The growing generation of data and their wide availability has led to the development of tools to produce, analyze, and store this information. Computational chemistry studies, especially catalytic applications, often yield a vast amount of chemical information that can be analyzed and stored using these tools. In this manuscript, we present a framework that automatically performs a fully automated procedure consisting of the transfer of an adsorbate from a known metal slab to a new metal slab with similar packing. Our method generates the new geometry and also performs the required calculations and analysis to finally upload the processed data to an online database (ioChem‐BD). Two different implementations have been built, one to relocate minimum energy point structures and the second to transfer transition states. Our framework shows good performance for the minimum point location and a decent performance for the transition state identification. Most of the failures occurred during the transition state searches and needed additional steps to fully complete the process. Further improvements of our framework are required to increase the performance of both implementations. These results point to the avoidhuman path as a feasible solution for studies on very large systems that require a significant amount of human resources and, in consequence, are prone to human errors.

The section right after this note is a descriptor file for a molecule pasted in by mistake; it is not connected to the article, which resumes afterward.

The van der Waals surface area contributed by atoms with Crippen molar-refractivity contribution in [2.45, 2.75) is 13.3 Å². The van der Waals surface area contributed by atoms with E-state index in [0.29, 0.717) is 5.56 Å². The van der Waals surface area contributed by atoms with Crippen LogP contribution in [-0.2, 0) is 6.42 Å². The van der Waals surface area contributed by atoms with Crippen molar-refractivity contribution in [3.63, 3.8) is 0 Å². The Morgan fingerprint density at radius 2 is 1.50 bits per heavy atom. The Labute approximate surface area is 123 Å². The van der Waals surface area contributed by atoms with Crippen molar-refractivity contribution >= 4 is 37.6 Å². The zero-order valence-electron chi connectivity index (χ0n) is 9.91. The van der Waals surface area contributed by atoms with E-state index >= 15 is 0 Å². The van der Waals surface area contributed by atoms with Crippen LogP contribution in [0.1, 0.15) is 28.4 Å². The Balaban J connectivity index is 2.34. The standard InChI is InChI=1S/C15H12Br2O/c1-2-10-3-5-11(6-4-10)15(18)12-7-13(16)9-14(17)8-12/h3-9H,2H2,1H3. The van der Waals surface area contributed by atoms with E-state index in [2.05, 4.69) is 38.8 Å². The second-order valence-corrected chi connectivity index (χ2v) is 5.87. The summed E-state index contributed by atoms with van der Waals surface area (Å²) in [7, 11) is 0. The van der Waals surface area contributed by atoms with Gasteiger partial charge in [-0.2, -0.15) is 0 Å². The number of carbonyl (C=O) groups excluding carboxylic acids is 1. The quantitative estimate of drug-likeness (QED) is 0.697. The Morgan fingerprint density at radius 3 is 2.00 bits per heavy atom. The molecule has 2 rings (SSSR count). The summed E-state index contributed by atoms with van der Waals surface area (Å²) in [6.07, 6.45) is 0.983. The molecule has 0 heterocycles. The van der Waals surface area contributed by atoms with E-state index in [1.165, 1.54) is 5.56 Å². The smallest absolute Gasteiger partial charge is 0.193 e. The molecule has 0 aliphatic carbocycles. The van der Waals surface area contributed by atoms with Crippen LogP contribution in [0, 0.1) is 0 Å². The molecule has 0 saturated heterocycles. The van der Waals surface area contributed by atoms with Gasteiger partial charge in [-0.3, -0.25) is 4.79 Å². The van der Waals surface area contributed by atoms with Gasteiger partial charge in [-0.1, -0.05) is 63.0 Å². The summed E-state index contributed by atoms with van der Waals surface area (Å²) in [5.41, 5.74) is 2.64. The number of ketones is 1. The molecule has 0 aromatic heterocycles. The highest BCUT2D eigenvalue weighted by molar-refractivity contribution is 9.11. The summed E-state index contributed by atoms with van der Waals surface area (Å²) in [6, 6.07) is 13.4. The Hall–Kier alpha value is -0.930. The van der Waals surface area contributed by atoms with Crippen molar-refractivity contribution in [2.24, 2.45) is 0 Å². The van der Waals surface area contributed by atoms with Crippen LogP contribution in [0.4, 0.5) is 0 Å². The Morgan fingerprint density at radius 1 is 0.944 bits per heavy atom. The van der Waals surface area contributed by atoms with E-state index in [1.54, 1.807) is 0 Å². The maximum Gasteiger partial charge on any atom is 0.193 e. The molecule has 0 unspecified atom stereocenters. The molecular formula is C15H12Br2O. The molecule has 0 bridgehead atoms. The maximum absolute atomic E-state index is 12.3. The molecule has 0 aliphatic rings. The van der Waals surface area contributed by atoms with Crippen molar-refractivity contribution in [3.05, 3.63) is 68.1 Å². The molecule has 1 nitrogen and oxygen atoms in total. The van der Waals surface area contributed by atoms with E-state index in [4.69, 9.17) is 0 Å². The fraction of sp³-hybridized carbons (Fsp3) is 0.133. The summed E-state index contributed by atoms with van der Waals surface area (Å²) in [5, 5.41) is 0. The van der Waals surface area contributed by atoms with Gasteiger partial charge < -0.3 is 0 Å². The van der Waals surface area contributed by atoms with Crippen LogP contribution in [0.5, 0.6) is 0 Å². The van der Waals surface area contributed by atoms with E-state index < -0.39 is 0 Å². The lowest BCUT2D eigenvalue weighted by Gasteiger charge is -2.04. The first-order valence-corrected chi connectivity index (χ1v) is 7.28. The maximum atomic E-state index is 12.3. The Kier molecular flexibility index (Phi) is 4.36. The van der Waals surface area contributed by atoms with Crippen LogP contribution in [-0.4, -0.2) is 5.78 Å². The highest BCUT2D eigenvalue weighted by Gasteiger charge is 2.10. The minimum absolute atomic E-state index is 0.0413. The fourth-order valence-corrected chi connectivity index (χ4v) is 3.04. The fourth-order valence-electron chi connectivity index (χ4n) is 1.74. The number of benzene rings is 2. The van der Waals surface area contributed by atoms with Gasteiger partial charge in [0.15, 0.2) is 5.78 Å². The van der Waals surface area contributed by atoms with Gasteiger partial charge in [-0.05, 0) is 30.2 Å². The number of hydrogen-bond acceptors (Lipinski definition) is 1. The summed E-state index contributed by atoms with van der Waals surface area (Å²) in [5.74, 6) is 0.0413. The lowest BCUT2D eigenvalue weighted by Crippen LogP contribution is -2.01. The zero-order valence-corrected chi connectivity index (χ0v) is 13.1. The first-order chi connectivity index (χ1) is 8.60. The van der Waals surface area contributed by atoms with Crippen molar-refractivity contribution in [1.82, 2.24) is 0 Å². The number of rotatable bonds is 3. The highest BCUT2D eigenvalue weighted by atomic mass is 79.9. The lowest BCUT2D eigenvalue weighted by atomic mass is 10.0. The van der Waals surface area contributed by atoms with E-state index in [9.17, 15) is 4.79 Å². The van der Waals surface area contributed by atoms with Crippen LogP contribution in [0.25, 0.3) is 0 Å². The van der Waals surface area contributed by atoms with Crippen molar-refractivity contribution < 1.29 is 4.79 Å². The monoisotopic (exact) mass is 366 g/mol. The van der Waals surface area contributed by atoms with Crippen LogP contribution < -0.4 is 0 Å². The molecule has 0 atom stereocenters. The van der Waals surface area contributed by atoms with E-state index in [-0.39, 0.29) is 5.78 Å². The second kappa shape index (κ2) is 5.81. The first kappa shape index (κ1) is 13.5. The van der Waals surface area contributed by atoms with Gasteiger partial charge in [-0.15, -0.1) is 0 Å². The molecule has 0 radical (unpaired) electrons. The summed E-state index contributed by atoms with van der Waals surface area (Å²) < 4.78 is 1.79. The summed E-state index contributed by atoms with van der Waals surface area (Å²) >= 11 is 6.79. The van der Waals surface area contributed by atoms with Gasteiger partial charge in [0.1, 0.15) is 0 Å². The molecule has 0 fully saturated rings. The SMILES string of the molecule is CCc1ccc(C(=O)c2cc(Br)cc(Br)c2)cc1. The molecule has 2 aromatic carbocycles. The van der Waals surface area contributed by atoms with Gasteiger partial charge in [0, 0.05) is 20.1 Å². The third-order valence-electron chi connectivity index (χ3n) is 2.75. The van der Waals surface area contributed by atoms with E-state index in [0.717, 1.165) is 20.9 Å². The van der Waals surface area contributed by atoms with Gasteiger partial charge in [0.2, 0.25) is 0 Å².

Turning chemistry into information for heterogeneous catalysis
GO TO OPEN ACCESS Int. J. Quantum Chem. 2020, 121 (1), e26382, DOI: 10.1002/qua.26382.